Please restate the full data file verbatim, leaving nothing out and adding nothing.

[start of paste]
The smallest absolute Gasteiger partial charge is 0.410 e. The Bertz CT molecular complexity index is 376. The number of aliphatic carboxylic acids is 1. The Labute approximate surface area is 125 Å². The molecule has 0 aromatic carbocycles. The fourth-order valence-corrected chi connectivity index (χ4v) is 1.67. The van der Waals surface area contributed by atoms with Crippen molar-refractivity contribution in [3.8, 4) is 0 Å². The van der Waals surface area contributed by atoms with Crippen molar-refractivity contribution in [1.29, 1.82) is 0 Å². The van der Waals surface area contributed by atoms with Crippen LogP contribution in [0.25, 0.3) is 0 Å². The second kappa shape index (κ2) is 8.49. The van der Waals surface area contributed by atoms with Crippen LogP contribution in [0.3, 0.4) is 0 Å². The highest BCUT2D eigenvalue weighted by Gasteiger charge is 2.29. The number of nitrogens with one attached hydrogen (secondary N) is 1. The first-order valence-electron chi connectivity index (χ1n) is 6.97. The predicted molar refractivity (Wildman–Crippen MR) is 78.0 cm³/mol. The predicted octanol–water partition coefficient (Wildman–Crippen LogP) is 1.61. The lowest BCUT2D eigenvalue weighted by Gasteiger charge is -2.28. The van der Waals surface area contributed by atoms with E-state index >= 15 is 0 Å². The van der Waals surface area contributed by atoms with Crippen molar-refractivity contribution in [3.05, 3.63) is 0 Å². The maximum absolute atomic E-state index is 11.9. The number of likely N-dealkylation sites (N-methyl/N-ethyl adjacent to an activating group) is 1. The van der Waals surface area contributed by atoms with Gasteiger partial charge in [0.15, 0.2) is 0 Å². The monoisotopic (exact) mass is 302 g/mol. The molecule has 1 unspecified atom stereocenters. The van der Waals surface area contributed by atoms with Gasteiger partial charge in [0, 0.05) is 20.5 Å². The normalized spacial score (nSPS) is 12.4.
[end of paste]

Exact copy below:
The smallest absolute Gasteiger partial charge is 0.410 e. The Bertz CT molecular complexity index is 376. The number of aliphatic carboxylic acids is 1. The Labute approximate surface area is 125 Å². The molecule has 0 aromatic carbocycles. The fourth-order valence-corrected chi connectivity index (χ4v) is 1.67. The van der Waals surface area contributed by atoms with Crippen molar-refractivity contribution in [3.8, 4) is 0 Å². The van der Waals surface area contributed by atoms with Crippen molar-refractivity contribution in [1.29, 1.82) is 0 Å². The van der Waals surface area contributed by atoms with Crippen LogP contribution in [0.25, 0.3) is 0 Å². The second kappa shape index (κ2) is 8.49. The van der Waals surface area contributed by atoms with Crippen LogP contribution in [0.3, 0.4) is 0 Å². The highest BCUT2D eigenvalue weighted by Gasteiger charge is 2.29. The number of nitrogens with one attached hydrogen (secondary N) is 1. The first-order valence-electron chi connectivity index (χ1n) is 6.97. The predicted molar refractivity (Wildman–Crippen MR) is 78.0 cm³/mol. The predicted octanol–water partition coefficient (Wildman–Crippen LogP) is 1.61. The lowest BCUT2D eigenvalue weighted by Gasteiger charge is -2.28. The van der Waals surface area contributed by atoms with E-state index >= 15 is 0 Å². The van der Waals surface area contributed by atoms with Crippen molar-refractivity contribution in [3.05, 3.63) is 0 Å². The maximum absolute atomic E-state index is 11.9. The number of likely N-dealkylation sites (N-methyl/N-ethyl adjacent to an activating group) is 1. The van der Waals surface area contributed by atoms with Gasteiger partial charge in [0.15, 0.2) is 0 Å². The monoisotopic (exact) mass is 302 g/mol. The molecule has 1 unspecified atom stereocenters. The van der Waals surface area contributed by atoms with Gasteiger partial charge in [0, 0.05) is 20.5 Å². The normalized spacial score (nSPS) is 12.4.